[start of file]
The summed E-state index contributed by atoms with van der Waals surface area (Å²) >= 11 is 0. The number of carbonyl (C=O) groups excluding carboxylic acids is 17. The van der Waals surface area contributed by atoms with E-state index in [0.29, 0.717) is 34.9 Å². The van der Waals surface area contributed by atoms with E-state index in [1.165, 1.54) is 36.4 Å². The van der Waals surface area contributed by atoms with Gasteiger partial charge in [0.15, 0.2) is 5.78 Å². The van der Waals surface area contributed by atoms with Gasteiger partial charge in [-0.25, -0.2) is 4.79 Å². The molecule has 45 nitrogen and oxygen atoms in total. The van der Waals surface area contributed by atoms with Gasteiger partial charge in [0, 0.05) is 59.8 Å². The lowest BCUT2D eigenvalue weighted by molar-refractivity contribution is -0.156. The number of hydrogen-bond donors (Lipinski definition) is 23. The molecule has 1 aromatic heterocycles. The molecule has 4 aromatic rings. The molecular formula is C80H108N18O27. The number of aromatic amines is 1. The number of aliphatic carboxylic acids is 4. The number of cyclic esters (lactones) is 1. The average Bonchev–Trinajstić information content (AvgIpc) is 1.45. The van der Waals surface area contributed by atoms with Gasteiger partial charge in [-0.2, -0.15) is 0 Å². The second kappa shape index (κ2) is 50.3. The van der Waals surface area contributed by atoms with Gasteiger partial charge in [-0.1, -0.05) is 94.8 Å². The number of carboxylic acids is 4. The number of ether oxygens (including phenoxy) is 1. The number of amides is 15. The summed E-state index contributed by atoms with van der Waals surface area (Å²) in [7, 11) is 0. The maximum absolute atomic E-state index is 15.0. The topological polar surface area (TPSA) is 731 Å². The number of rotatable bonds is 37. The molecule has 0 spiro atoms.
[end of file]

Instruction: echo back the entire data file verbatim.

The summed E-state index contributed by atoms with van der Waals surface area (Å²) >= 11 is 0. The number of carbonyl (C=O) groups excluding carboxylic acids is 17. The van der Waals surface area contributed by atoms with E-state index in [0.29, 0.717) is 34.9 Å². The van der Waals surface area contributed by atoms with E-state index in [1.165, 1.54) is 36.4 Å². The van der Waals surface area contributed by atoms with Gasteiger partial charge in [0.15, 0.2) is 5.78 Å². The van der Waals surface area contributed by atoms with Gasteiger partial charge in [-0.25, -0.2) is 4.79 Å². The molecule has 45 nitrogen and oxygen atoms in total. The van der Waals surface area contributed by atoms with Gasteiger partial charge in [0, 0.05) is 59.8 Å². The lowest BCUT2D eigenvalue weighted by molar-refractivity contribution is -0.156. The number of hydrogen-bond donors (Lipinski definition) is 23. The molecule has 1 aromatic heterocycles. The molecule has 4 aromatic rings. The molecular formula is C80H108N18O27. The number of aromatic amines is 1. The number of aliphatic carboxylic acids is 4. The number of cyclic esters (lactones) is 1. The average Bonchev–Trinajstić information content (AvgIpc) is 1.45. The van der Waals surface area contributed by atoms with Gasteiger partial charge in [-0.2, -0.15) is 0 Å². The second kappa shape index (κ2) is 50.3. The van der Waals surface area contributed by atoms with Gasteiger partial charge in [-0.1, -0.05) is 94.8 Å². The number of carboxylic acids is 4. The number of ether oxygens (including phenoxy) is 1. The number of amides is 15. The summed E-state index contributed by atoms with van der Waals surface area (Å²) in [7, 11) is 0. The maximum absolute atomic E-state index is 15.0. The topological polar surface area (TPSA) is 731 Å². The number of rotatable bonds is 37. The molecule has 0 spiro atoms.